- Improvement in the condition of the road network: The Bank’s Road Maintenance and Rehabilitation Project (ROMARP), which closed in June 2006, established the roads database and the Road Fund, and supported significant institutional reform of financing and planning in the roads sector. Investments in the road sector have resulted in a significant improvement of the network: the Ministry of Transport and Public Infrastructure reports that 83% of classified roads are in good or fair condition. The Bank and European Commission have supported the preparation of a multi-modal transport study and Government is preparing a Transport Sector Investment Program. The condition of the road network has improved significantly, and the outlook for the financing of maintenance through road user charges is encouraging.
The underperformance emanated from three main areas: lack of improvement of the business environment especially the energy agenda where the interconnector project was cancelled; delayed implementation of reforms; and, the deteriorating political economy.
IMPROVEMENTS IN GOVERNMENT EXPENDITURE MANAGEMENT
Malawi was expected to achieve improvements in expenditure management as measured by the public financial management (PEFA) indicators. Below are some major achievements:
- Comprehensiveness and transparency of the budget: Government progressed in improving the linkage between the MGDS and the budget. Since 2008/09, Government introduced an output based budget framework where Ministries, Departments and Agencies (MDAs) are now required to make their budgets according to MGDS priorities. Further, the presentation and structure of the budget, together with the associated chart of accounts, have been improved to become compliant with international fiscal reporting standards.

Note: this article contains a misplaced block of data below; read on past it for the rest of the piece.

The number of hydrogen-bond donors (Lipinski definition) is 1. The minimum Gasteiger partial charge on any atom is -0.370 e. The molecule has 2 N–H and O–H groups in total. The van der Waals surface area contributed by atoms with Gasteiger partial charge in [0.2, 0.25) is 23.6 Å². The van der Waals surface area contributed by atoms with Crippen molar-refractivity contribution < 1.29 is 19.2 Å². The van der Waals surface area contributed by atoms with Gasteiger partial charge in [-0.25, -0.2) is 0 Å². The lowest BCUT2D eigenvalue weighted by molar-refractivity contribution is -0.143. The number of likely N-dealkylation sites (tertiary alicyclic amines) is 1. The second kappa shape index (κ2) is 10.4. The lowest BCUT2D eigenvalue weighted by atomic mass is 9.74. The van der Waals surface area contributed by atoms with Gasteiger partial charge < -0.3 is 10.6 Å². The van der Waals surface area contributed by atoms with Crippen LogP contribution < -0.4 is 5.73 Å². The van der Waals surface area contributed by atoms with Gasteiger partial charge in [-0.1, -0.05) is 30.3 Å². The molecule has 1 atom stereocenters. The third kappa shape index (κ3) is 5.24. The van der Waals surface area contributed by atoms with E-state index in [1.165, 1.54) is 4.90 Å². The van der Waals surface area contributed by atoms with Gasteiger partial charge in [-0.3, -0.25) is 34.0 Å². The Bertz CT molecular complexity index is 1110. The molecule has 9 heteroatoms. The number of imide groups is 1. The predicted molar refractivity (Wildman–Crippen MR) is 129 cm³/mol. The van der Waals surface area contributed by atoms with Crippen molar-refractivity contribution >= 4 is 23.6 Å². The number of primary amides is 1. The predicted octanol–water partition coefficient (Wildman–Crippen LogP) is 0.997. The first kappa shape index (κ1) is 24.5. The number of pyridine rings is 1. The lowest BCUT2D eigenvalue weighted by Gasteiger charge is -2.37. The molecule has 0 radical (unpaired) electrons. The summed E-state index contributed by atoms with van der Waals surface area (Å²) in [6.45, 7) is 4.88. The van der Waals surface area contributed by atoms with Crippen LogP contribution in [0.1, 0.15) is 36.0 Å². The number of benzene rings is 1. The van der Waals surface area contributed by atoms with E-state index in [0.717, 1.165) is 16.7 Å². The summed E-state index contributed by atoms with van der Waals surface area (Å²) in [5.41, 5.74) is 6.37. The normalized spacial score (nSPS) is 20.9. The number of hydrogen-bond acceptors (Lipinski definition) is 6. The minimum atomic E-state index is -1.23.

- External Audit and Scrutiny: Progress has been made to improve the timeliness and coverage of audits. Government has since cleared the backlog of audits and is now current with the audit of the 2009/10 financial statement.
- Progress on capacity development in internal audit with all ministries now having internal audit units, and at least 60% of the ministries have fully functional audit committees.
The key challenge in audit and external scrutiny is to make timely follow-ups of the audit issues raised by the Public Accounts Committee of Parliament.
ANALYTICAL AND ADVISORY ACTIVITIES
Some of the notable AAA that have made a significant contribution to the Malawi planning and policy environment include the Education Country Status Report (CSR), the Mining Sector Review, the Country Economic Memorandum (CEM), the 2008 Financial Sector Assessment (FSAP) and the Malawi Social Protection Stock Take. The CSR brought into focus issues affecting the quality of education in Malawi at various levels. The findings fed into the National Education Sector Plan (NESP) which has assisted the Government to leverage resources from various donors and the Fast Track Initiative (FTI). The Mining Sector Review (MSR) in 2009 brought worldwide experiences in the management of mining transactions and informed the design of the Mining Policy which is undergoing Cabinet review. Malawi needed such experience since it is a newcomer in the mining arena and the MSR provided the analytical underpinnings of a new Mining Governance and Growth Support Project which is scheduled for Board in March 2011. The CEM is a rich piece which acknowledges the progress that Malawi has made in improving its macroeconomic environment and proposes options on maintaining the status quo or ensuring continued future growth. The 2008 FSAP was instrumental in bringing financial sector development to the policy debate in Malawi and its recommendations have greatly assisted in leading to other AAA such as the development of the Malawi Financial Sector Development Strategy and Finscope Demand and Supply Side Surveys. A Financial Sector TA operation has also been developed to implement the recommendations of the FSAP. The Social Protection Stock Take informed the design of the social protection policy through provision of a stock take of social protection in Malawi and, in partnership with the development of a Malawi Social Protection Framework, helped Malawi move towards the development of the Social Support Policy and Program.
Last Updated: Apr 17, 2015